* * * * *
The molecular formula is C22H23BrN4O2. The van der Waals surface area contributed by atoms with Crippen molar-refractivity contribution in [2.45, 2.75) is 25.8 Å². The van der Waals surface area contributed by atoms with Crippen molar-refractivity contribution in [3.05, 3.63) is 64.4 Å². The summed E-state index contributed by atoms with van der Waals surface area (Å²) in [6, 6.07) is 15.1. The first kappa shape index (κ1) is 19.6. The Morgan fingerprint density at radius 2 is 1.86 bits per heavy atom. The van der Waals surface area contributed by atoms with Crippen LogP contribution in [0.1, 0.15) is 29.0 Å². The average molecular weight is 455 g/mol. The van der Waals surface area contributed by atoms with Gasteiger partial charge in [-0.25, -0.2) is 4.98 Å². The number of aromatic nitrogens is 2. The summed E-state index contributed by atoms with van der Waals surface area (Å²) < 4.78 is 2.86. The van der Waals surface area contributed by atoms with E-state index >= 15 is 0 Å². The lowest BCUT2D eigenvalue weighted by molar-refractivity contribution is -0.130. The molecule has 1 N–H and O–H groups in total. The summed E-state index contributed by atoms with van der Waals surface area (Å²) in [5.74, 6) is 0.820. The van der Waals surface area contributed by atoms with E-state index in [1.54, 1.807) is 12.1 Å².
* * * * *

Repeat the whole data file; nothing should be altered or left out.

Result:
The molecular formula is C22H23BrN4O2. The van der Waals surface area contributed by atoms with Crippen molar-refractivity contribution in [2.45, 2.75) is 25.8 Å². The van der Waals surface area contributed by atoms with Crippen molar-refractivity contribution in [3.05, 3.63) is 64.4 Å². The summed E-state index contributed by atoms with van der Waals surface area (Å²) in [6, 6.07) is 15.1. The first kappa shape index (κ1) is 19.6. The Morgan fingerprint density at radius 2 is 1.86 bits per heavy atom. The van der Waals surface area contributed by atoms with Crippen LogP contribution in [0.1, 0.15) is 29.0 Å². The average molecular weight is 455 g/mol. The van der Waals surface area contributed by atoms with Gasteiger partial charge in [-0.25, -0.2) is 4.98 Å². The number of aromatic nitrogens is 2. The summed E-state index contributed by atoms with van der Waals surface area (Å²) < 4.78 is 2.86. The van der Waals surface area contributed by atoms with E-state index >= 15 is 0 Å². The lowest BCUT2D eigenvalue weighted by molar-refractivity contribution is -0.130. The molecule has 1 N–H and O–H groups in total. The summed E-state index contributed by atoms with van der Waals surface area (Å²) in [5.74, 6) is 0.820. The van der Waals surface area contributed by atoms with E-state index in [1.54, 1.807) is 12.1 Å².